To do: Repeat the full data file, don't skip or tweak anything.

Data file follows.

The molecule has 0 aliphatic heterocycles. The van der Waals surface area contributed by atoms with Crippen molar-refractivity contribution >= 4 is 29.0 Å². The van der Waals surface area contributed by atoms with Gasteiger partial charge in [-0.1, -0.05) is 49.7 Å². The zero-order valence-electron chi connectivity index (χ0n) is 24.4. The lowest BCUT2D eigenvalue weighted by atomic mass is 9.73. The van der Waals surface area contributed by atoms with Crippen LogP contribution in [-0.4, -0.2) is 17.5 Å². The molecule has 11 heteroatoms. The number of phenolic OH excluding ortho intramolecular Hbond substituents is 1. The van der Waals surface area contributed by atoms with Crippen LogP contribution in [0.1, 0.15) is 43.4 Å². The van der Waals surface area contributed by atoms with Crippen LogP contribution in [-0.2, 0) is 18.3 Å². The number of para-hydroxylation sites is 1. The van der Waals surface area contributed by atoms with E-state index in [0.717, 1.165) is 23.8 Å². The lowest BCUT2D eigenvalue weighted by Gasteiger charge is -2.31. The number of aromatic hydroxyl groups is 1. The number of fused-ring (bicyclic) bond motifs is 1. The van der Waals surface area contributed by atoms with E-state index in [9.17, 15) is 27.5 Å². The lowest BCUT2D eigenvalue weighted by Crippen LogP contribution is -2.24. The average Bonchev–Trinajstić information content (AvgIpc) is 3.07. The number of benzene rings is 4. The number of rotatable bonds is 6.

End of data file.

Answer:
The molecule has 0 aliphatic heterocycles. The van der Waals surface area contributed by atoms with Crippen molar-refractivity contribution >= 4 is 29.0 Å². The van der Waals surface area contributed by atoms with Gasteiger partial charge in [-0.1, -0.05) is 49.7 Å². The zero-order valence-electron chi connectivity index (χ0n) is 24.4. The lowest BCUT2D eigenvalue weighted by atomic mass is 9.73. The van der Waals surface area contributed by atoms with Crippen LogP contribution in [-0.4, -0.2) is 17.5 Å². The molecule has 11 heteroatoms. The number of phenolic OH excluding ortho intramolecular Hbond substituents is 1. The van der Waals surface area contributed by atoms with Crippen LogP contribution in [0.1, 0.15) is 43.4 Å². The van der Waals surface area contributed by atoms with Crippen LogP contribution in [-0.2, 0) is 18.3 Å². The number of para-hydroxylation sites is 1. The van der Waals surface area contributed by atoms with E-state index in [0.717, 1.165) is 23.8 Å². The lowest BCUT2D eigenvalue weighted by Gasteiger charge is -2.31. The number of aromatic hydroxyl groups is 1. The number of fused-ring (bicyclic) bond motifs is 1. The van der Waals surface area contributed by atoms with E-state index in [9.17, 15) is 27.5 Å². The lowest BCUT2D eigenvalue weighted by Crippen LogP contribution is -2.24. The average Bonchev–Trinajstić information content (AvgIpc) is 3.07. The number of benzene rings is 4. The number of rotatable bonds is 6.